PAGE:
The $1.05 Farce
A few summers ago I interned with a small, political nonprofit in the area of Richmond Virginia. For lack of a better term, I was “campaign muscle”, which meant most of my work consisted of mailing literature, making calls, and toting heavy carts of boxes to the local post office. My boss had formerly managed Dave Brat’s campaign which ousted House Majority Leader Eric Cantor, and was a man of knowledge beyond his years. He had a habit of mentioning little “campaign truths” to me, one sentence at a time. As I taped envelopes poorly he would look up from whatever he was doing at his desk and say something like, “Understand, it costs us about 3 times more to change someone's mind than it does to get those who already agree with us to vote.” Then he would return to his graphs and charts.
I was reminded again of this “campaign truth” while observing the March For Our Lives a few weeks ago. Students and Marchers wore pins with “$1.05” written on them, to protest, as David Hogg remarked, how much senator Marco Rubio took from the NRA “for every student's life in Florida.”
Their indictment however, is ignorant of how lobbying actually works. A similar principle to the “campaign truth” any manager or grassroots activist worth their salt knows, also applies to how interest groups choose to support or oppose politicians. Strictly speaking, it is so terribly expensive to change minds, that in order to remain competitive, identifying allies and energizing them is paramount. This is part of why, for example, Planned Parenthood doesn’t send mailers to social conservatives, even those who are less staunch than your textbook March for Life attendee. In other words, it isn’t as if Senator Rubio decided to support gun rights as a result of NRA funds, the NRA chose to fund him because of his support for gun rights.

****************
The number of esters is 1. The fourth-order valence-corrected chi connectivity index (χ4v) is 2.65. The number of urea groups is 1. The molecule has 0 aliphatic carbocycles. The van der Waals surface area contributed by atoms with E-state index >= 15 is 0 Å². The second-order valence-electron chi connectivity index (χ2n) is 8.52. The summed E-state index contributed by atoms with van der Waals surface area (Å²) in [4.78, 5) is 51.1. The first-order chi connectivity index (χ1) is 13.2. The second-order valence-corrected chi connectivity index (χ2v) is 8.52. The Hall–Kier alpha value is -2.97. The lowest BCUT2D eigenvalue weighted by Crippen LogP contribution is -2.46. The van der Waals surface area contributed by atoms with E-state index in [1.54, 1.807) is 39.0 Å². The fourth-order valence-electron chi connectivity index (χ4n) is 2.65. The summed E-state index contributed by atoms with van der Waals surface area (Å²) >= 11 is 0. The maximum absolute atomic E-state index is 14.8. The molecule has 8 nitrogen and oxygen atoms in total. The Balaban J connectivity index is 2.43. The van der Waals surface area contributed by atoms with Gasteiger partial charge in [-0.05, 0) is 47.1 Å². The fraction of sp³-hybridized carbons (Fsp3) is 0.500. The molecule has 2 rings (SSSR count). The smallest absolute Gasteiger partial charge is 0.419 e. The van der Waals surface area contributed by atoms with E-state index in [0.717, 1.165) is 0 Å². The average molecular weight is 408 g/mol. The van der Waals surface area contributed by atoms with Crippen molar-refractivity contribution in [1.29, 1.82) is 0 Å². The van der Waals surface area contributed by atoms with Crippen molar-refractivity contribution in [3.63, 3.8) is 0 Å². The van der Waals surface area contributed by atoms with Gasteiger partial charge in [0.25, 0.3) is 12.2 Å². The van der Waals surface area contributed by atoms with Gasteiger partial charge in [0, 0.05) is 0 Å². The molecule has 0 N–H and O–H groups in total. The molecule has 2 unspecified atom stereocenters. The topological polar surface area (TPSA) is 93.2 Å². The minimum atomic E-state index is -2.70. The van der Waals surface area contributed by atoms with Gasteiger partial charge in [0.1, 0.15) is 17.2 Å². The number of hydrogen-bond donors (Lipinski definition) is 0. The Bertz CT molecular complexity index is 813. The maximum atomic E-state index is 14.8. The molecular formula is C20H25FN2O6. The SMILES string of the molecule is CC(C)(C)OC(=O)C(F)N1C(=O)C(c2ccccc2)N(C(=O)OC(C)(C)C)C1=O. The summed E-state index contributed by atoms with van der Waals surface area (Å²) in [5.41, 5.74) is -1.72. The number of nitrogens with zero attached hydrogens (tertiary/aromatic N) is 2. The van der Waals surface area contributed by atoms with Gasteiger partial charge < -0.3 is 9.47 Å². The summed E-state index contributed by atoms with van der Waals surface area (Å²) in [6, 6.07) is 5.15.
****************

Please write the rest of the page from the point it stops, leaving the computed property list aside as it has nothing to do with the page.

Inherent to the “$1.05 per child” line is a nasty little piece of subversion; the implication that Senator Rubio cannot sincerely hold the views he espouses. In actuality, there is no evidence that Rubio would relinquish his support for gun rights whether or not he received funding. He has defended the Second Amendment for his entire political career. While there have certainly been morally ambiguous politicians who shift positions based on populist change or new veins of funding, Rubio’s steadfast views suggest he is not one of them.
The ability of Americans to have vastly different perspectives on important issues condemns the shortsightedness of David Hogg and other Marchers. In order for debate to be constructive, both sides must understand that the other is arguing in good faith. Conservatives shouldn’t suggest that liberal politicians are really only concerned about their Planned Parenthood dollars, and liberals shouldn’t argue that conservatives care just about the gun lobby. Assume that the other side is genuine in their disagreements. Assume that their contentions are just as heartfelt as your own. The country will be better for it.
For those interested in this sort of thing, check out guest Charles C.W. Cooke on Slate’s “The Gist” podcast from this week. Or National Review’s “The Editors” gun control episode.